Perhaps celebrating almost 12 years of close friendship, cultivated through movement – run, ride, walk – and warmth. Cheers, coffeneuring, you made our fall gloriously colorful!
~Ana and Rochelle, Seattle

Photo Credit Bill A., the ultimate coffeeneur
Photo Credit Bill A., the Ultimate Coffeeneur

Why would people look for excuses to ride their bikes to coffee shops? As with so many questions in life, the answers may be unique for each of us “coffeeneurs.”

For me, I enjoy the sense of community among people who love to ride bikes and have fun along the way. Making connections on Facebook has added a new component and the chance to see cyclists around the globe connecting.
~Biking Yogini in Northern Virginia

What a blast. I wound up not making it to any Virginia locations for this challenge, but I’m happy with the experience. There were rides with friends, meeting up with friends, looping the city, and meandering around. Just what lazy weekends were made for.
~Paris in Maryland

Thank you for the wonderful opportunity and incentive to visit coffee shops around my area.
~Chris in Iowa

Like a brevet control card, this report just doesn’t do justice to what a fantastic little game this was to play. In particular, it accomplished two things that I’m certain were intended along.

First, it reminded me of how deeply enjoyable it is to make your way through the world in the slow lane, to propel yourself forward by means of your own strength and balance, to be in your environment, to feel and follow your breath, to take pleasure in simple things, to foster community—even if traveling solo.

Secondly, it was a weekly celebration of exploration and discovery. The 2015 #coffeeneuring challenge offered me a chance for adventure in my own backyard. I visited two parks I’d never been to before, checked out a diner I hadn’t previously known about, practiced the art of making #coffeeoutside, and rambled down a host of dirt roads I had never been down. This has been remarkably fun.
~@velofolk, Michigan

Photo credit Becky and Laura
Photo credit Becky and Laura

Why do we Coffeeneur? The nice thing about Coffeeneuring is that it finds a happy balance between structure and creativity. Structure – you have to do a specific number of weekend rides, for a minimum distance, drink a beverage, and share your experience.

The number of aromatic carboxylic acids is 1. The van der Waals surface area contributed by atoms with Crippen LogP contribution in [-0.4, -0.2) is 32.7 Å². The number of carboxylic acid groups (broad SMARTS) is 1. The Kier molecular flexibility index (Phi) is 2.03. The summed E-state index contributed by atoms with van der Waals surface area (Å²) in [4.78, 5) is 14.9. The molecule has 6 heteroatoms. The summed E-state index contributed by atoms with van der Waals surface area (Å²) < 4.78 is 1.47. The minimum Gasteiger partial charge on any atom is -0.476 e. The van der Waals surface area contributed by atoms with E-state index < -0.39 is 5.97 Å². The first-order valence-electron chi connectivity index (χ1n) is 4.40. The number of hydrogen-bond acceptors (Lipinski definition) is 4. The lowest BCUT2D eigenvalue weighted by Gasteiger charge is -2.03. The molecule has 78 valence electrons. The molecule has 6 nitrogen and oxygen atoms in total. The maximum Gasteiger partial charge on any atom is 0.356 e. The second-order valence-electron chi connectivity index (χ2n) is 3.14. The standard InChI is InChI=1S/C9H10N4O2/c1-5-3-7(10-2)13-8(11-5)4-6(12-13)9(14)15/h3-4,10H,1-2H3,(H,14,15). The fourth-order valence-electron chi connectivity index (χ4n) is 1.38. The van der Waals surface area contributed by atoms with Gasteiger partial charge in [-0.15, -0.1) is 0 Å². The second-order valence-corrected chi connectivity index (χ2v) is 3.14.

Creativity – you can ride whichever weekend day you choose (or both!), you can go short or long – anywhere you choose, you have lots of beverages to choose from, and it’s fun to see the wide diversity of photos and posts from all over the world.

Coffeeneuring also gives us the extra push to explore new territory and seek out locally owned businesses for our beverages and treats. We enjoy the quaint and quirky places we have found, along with the beautiful scenery.
~Becky and Laura, Washington State

This was so much fun! I’m so glad that we were able to find time to do this. Our schedule is so non-stop that we only have one day off each week, and usually that day is spent working. I’m so very glad we made time each Sunday (and one Saturday evening) to ride.
~Beth and Chris in Pittsburgh

A Marathon DNF: the Mustard’s Off the Hot Dog

After wrapping up the Marine Corps Marathon, I was riding a big post-marathon endorphin high. I’d run three marathons in six weeks, and my body had held up remarkably well. I felt a little tired, but had no notable lingering aches or pains.

Whenever I experience the post-marathon high, I tell myself to not make any decisions about the next run until after a week has passed. It’s too easy to let endorphins carry me into the next event, without giving more pragmatic thought to whether another event makes sense.

Unfortunately, I ignored my good advice because the recent marathons had gone so well. And because I was greedy.

For the first time in my life, I had completed four marathons in a year and I wanted one more. “Four is a good number,” I thought. “But five is better! Why have four when you can have five?”

C&O Canal and Quickbeam

I saw an opportunity to complete five marathons in 2015 and registered last-minute for the Potomac River Marathon on November 15, which is a double out-and-back course that starts by Carderock Recreation Area on the C&O Canal. This marathon would also give me another opportunity to ride my bike to the start, a 14-mile one-way ride.

I felt fatigued in the weeks leading up to the event– there were three weeks in between the Marine Corps Marathon and this one– but I told myself I was really feeling nervous, and nothing more.

The morning of the run, I woke up, threw on my marathon clothes, threw on my cycling clothes over those (I looked fairly insane with this ready-for-anything combination), and packed my running shoes on my Quickbeam.

I rode off into the last of the darkness. About 20 minutes into my ride, the sun rose. As pastels began to illuminate the sky, I gave thanks for my run. I was one of a few lucky early birds out and about in the quiet city.

C&O Sunrise Ride on the Quickbeam
C&O Sunrise Ride on the Quickbeam

En route to the start, I paused a couple of times to take photos. I had told myself to be all business, make no stops, and ride directly to the start, but as you can see, I’m not very good at following my own advice.

Parts near the river had frozen overnight. This was beautiful in its novelty, as was the light fog hovering over the canal water itself. Fortunately, I had left early enough to give myself a few sunrise photo opportunities.

I hastily removed my extra cycling layers, laced up my running shoes, and made my way to the start, where a small group had congregated. As is customary for these events, no one could hear the pre-run announcements. Someone played a nice rendition of the Star Spangled Banner on a clarinet, and after a couple more unintelligible announcements we were off.

I’ve had such a wonderful fall along the C&O. I watched the colors fill the trees along the towpath. I rode my bike over the autumn leaves soon after they fell and listened to them crunch and whir under my wheels. And this weekend I was back to see the final leafy holdouts while I peered through the baring branches out at the Potomac.